Assessing Resiliency and Sustainability in an Intelligence Infrastructure System

Date of Award

Winter 2012

Document Type


Degree Name

Doctor of Philosophy (PhD)


Engineering Management & Systems Engineering


Engineering Management and Systems Engineering

Committee Director

Resit Unal

Committee Director

Barry C. Ezell

Committee Member

Cesar A. Pinto

Committee Member

Adrian Gheorghe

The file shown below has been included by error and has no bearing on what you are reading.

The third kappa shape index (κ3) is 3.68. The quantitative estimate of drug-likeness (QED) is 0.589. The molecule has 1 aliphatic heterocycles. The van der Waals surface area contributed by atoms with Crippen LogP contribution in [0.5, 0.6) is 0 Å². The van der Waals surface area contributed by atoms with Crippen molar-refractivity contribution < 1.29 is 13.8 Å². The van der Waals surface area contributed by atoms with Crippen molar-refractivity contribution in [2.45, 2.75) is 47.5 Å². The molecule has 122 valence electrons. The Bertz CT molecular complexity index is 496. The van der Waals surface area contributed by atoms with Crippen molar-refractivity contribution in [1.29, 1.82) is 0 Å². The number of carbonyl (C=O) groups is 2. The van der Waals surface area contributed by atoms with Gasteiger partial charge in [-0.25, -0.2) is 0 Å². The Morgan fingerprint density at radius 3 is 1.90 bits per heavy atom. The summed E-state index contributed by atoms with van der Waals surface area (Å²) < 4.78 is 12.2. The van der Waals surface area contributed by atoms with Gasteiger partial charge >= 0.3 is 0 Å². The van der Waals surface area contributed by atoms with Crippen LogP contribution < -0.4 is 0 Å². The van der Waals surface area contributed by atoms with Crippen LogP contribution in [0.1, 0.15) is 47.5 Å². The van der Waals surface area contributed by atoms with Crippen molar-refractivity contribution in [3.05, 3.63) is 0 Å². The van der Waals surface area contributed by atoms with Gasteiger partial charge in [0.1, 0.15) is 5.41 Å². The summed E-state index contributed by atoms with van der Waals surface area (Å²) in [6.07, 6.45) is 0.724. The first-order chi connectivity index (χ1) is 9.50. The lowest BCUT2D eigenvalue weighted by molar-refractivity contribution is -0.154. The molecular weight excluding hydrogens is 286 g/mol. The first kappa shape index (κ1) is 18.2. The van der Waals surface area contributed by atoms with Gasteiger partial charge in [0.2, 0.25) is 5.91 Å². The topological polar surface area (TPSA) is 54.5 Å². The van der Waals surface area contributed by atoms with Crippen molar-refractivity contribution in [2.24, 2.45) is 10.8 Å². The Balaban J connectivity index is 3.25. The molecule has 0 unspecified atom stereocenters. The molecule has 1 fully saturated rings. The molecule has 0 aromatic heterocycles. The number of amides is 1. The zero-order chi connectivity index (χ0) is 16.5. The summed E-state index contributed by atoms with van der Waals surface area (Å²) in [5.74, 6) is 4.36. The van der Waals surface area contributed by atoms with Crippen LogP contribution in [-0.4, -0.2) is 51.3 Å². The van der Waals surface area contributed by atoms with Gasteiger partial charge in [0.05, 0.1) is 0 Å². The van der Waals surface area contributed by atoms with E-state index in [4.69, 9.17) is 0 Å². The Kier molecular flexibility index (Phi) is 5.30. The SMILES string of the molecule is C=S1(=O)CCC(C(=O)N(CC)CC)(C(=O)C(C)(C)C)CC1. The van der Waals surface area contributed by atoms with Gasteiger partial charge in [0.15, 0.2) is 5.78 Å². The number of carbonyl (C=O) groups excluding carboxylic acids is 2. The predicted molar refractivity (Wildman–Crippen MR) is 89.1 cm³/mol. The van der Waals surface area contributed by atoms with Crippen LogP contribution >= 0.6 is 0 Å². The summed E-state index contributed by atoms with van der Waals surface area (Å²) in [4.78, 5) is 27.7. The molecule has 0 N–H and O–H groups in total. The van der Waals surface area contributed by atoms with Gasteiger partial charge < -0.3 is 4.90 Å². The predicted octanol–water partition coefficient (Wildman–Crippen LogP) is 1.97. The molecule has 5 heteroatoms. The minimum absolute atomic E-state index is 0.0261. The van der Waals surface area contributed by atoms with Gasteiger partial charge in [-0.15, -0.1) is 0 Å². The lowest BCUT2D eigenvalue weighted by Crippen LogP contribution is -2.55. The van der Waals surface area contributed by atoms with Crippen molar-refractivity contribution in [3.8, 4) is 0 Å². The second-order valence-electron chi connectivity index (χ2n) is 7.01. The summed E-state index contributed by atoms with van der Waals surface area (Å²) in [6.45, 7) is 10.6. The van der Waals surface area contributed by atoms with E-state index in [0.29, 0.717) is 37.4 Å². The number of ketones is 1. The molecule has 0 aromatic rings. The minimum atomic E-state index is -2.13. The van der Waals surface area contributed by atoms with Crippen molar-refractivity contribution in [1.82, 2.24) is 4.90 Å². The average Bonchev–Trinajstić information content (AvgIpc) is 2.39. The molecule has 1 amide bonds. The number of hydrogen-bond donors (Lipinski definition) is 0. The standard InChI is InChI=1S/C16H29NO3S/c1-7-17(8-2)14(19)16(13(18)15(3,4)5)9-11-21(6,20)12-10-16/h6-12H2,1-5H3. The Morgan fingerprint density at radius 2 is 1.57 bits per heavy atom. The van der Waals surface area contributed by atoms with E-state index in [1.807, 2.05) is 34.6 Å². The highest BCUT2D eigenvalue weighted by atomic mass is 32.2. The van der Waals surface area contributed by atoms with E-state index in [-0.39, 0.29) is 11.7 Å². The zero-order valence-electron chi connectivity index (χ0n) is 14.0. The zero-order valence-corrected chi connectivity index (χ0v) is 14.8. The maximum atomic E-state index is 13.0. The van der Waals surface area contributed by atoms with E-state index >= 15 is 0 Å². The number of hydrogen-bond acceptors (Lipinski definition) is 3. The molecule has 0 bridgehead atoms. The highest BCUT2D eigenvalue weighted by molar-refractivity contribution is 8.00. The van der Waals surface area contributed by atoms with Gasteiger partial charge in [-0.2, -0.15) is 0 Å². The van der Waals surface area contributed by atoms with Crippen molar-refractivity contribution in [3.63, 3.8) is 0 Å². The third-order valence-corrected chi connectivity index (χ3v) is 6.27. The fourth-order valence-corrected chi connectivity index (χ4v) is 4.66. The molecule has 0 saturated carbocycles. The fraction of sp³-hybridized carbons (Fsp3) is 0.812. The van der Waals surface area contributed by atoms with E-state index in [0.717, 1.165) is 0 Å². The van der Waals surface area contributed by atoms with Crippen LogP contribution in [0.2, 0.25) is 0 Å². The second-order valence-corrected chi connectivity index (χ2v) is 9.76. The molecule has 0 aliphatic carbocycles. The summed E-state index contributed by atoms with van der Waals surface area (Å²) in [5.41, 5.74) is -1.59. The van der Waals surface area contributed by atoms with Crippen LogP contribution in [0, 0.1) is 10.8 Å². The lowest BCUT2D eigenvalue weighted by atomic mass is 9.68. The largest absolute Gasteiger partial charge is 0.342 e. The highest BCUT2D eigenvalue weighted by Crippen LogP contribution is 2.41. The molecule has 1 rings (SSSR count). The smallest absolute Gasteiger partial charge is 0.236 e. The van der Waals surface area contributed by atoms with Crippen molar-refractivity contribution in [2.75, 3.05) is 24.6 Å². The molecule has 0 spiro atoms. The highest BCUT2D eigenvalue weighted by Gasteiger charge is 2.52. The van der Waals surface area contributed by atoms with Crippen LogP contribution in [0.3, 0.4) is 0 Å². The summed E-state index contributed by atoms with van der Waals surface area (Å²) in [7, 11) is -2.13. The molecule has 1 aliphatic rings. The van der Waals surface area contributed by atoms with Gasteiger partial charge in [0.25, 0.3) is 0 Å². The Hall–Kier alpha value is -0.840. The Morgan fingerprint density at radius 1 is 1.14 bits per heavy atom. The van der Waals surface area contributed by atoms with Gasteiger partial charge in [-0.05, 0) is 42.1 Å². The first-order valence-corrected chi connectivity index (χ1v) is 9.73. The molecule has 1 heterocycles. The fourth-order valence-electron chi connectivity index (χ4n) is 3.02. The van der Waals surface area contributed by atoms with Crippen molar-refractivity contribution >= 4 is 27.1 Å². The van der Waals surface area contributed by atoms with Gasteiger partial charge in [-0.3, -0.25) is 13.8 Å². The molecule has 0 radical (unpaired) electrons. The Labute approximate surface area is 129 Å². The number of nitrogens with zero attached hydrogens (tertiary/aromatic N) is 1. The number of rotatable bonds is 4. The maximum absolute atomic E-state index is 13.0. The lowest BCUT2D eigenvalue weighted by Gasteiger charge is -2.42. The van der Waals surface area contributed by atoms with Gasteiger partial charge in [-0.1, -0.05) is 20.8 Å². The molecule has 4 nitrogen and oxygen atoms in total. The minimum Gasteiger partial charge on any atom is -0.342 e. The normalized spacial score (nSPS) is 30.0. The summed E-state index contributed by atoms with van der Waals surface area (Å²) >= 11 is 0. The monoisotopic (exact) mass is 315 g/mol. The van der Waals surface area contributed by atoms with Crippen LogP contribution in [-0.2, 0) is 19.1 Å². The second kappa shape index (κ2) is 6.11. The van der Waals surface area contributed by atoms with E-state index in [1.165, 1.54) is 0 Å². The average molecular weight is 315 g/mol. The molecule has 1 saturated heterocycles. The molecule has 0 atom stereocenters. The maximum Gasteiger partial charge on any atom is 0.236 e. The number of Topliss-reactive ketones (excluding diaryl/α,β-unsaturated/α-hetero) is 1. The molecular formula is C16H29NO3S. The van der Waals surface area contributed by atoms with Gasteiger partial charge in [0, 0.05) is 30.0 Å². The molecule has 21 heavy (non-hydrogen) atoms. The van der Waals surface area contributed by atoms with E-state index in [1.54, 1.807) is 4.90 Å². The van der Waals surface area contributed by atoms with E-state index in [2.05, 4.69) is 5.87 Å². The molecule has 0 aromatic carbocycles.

Leaders, military and civilian, have the responsibility to manage effects of catastrophic events and their associated costs for response and recovery which is highlighted by the vulnerability of interdependent infrastructures to natural and technological disasters. With the scarcity of resources, infrastructures must be re-engineered to be more resilient and sustainable over the long term. Therefore, assessments are conducted to increase sustainability. The literature presents different perspectives of sustainability and resiliency and measurement of sustainability with resiliency as the premier state variable which has not been adequately addressed. The purpose of this research is to develop and deploy a systems-based model that quantifies sustainability to an intelligence infrastructure. This research defines intelligence infrastructure sustainability (IIS) as a measure within the context of the resources needed to build and maintain it, at its present state and in the future. IIS is measured by resilient systems': robustness, redundancy, resourcefulness, and rapidity capabilities. An index model was used as the construct for quantifying sustainability. To establish the shape of index functions and importance in the model subject matter experts were queried. Additionally the experts were queried to assess a notional multinational intelligence disciplinary system with emphasizes to each resilient measure. This was accomplished by performing two simulations in the model. The first aggregates the experts' assessments into one assessment. These results became inputs into the sustainability index portion of the model for use in the second simulation, where sustainability is quantified. The results demonstrate sustainability can be quantified and that the results are useful to decision-makers who prefer a quantitative treatment of sustainability for assessing the allocation of resources. This research is a novel contribution to the body of knowledge by providing a method to quantify sustainability to intelligence infrastructure; introducing the theory of sustainability; and specifying the theoretical relationship between resiliency and sustainability. The experts surmise there is applicability in the approach presented in this body of research as it is applied to a multinational intelligence discipline system. Therefore, this body of research may be germane in other infrastructures. The research closes with recommendations for further research.





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